BEST BY AGES
We love these summer spacefillers, like this from Kevin Seifert at ESPN.com wherein we are reminded that time flies as QB RUSSELL WILSON is 31 and QB MATT RYAN is 34:
Our ranking of the NFL’s best players at each age level serves as a reminder that the league’s best quarterbacks are also its oldest. The best defensive players are all under 29 years old. Here’s the full accounting, which utilized Pro-Football-Reference.com and was based on how old a player will be on Dec. 31, 2019.
Note: Projections for the 2019 season are provided by ESPN’s Mike Clay, and contract details are via Spotrac.
Nick Bosa, DE, San Francisco 49ers
Clay’s 2019 projection: 47 tackles, 8 sacks – Signed through: 2023
We of course haven’t seen most of the NFL’s 21-year-olds on the field yet, but Bosa was the best position-neutral prospect in the 2019 draft class. Independent of any discussion about his decision to sit out most of last season at Ohio State, there is near-unanimous consensus that he will be a high-level pass-rusher as a rookie. He joins Dee Ford, acquired from the Chiefs, on a rebuilt Niners defensive line.
Runners-up: Jets defensive tackle Quinnen Williams, Steelers linebacker Devin Bush and Cardinals quarterback Kyler Murray all are in position to have strong rookie seasons.
Saquon Barkley, RB, New York Giants
Clay’s 2019 projection: 2,060 scrimmage yards, 13 touchdowns – Signed through: 2022
After leading the NFL with 2,028 yards from scrimmage in 2018, Barkley will enter his second season in the MVP discussion. The Giants’ decision to move on from wide receiver Odell Beckham Jr. and the looming quarterback transition from Eli Manning to Daniel Jones leave Barkley as the every-down anchor of their offense. He touched the ball 352 times last season. Is there any doubt he’ll surpass 400 in 2019? (To answer the inevitable question: The NFL’s post-merger record for touches in a 16-game season is 492, by the Buccaneers’ James Wilder in 1984, as a 26-year-old.)
Runners-up: Browns cornerback Denzel Ward made the Pro Bowl as a rookie after intercepting three passes in 13 games, and he’ll enter 2019 with a chance to prove he is a genuine No. 1 cornerback.
Derwin James, S, Los Angeles Chargers
Clay’s 2019 projection: 101 tackles, 2 sacks, 2 interceptions – Signed through: 2022
His position is listed as safety, but James really is an all-around defensive beast. The Chargers smartly used him all over the field in his rookie season. Pro Football Focus charted him with 205 snaps on the defensive line, 418 in the box, 188 at cornerback (slot or outside) and 216 at safety. He could one day challenge Aaron Donald as the best defensive player in the game.
Runners-up: The NFL’s young stars at this age include Broncos pass-rusher Bradley Chubb, Saints cornerback Marshon Lattimore, Panthers running back Christian McCaffrey, Colts offensive lineman Quenton Nelson and Cowboys linebacker Leighton Vander Esch.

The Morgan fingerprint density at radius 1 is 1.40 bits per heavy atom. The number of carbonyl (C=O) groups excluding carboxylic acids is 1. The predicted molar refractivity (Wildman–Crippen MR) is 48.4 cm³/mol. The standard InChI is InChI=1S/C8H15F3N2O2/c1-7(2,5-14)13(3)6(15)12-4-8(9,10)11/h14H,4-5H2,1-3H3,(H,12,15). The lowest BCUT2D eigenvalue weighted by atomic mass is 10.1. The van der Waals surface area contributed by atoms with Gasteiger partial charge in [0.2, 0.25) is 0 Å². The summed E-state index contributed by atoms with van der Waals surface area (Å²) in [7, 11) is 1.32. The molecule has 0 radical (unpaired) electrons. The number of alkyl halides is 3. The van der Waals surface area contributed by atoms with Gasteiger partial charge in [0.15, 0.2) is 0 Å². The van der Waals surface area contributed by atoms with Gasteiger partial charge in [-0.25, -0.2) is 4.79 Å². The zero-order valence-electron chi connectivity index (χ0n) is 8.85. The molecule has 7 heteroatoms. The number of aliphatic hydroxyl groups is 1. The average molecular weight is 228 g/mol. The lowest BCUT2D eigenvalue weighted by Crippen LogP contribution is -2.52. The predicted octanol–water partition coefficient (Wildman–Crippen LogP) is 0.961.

Patrick Mahomes, QB, Kansas City Chiefs
Clay’s 2019 projection: 4,681 passing yards, 33 TDs, 12 INTs – Signed through: 2021
The reigning MVP beats out a highly competitive field after putting together one of the best seasons for a passer in NFL history. Most exciting for fans: Given the annual twists Chiefs coach Andy Reid employs, along with the NFL’s long career arc for quarterbacks, it’s reasonable to think that Mahomes has 15 more productive seasons left on the field.
Runners-up: Mahomes beat out Jets safety Jamal Adams, Chargers pass-rusher Joey Bosa, Cowboys tailback Ezekiel Elliott, Browns defensive end Myles Garrett, Saints tailback Alvin Kamara, Colts linebacker Darius Leonard and Texans quarterback Deshaun Watson.
Tyreek Hill, WR, Kansas City Chiefs
Clay’s 2019 projection: 796 receiving yards, 5 TDs – Signed through: 2019
Hill’s speed, deep instincts and versatility make him a transcendent player in this era when it comes to athletic talent. Pro Football Focus credited him with 796 receiving yards on throws that targeted him at least 20 yards downfield, by far the most in the NFL in at least the past 14 seasons. Whether it is on deep throws, quick strikes in the slot or jet sweeps, Hill is a threat to score every time he touches the ball. Off-field issues, most recently an investigation into injuries suffered by his child, threaten his availability for at least part of the 2019 season.
Runners-up: Landon Collins, who signed as a free agent with the Redskins, is arguably the NFL’s top box safety. Cowboys receiver Amari Cooper is a game-changer. So too are running backs Derrick Henry (Titans) and Phillip Lindsay (Broncos), Vikings defensive end Danielle Hunter, Chiefs defensive lineman Chris Jones and Steelers linebacker T.J. Watt. Jaguars cornerback Jalen Ramsey took a step back last season, but he has a chance to bounce back in 2019.
Michael Thomas, WR, New Orleans Saints
Clay’s 2019 projection: 1,314 receiving yards, 9 TDs – Signed through: 2019
Thomas was virtually uncoverable in 2018, and he is on the cusp of a precedent-setting new contract. He led the league with 125 receptions and dropped only three of the 148 passes thrown in his direction, according to ESPN Stats & Information data. And he has produced incredible career numbers. He is the only player in NFL history to catch more than 300 passes in his first three seasons (321).
Runners-up: This age group is loaded, including pass-rushers Frank Clark (Chiefs) and Jadeveon Clowney (Texans), Buccaneers guard Ali Marpet, Dolphins cornerback Xavien Howard, Cowboys quarterback Dak Prescott, 49ers tight end George Kittle, Chargers running back Melvin Gordon and defensive linemen Trey Flowers (Lions) and Grady Jarrett (Falcons). But Thomas was the logical choice.
DeAndre Hopkins, WR, Houston Texans
Clay’s 2019 projection: 1,374 receiving yards, 10 TDs – Signed through: 2022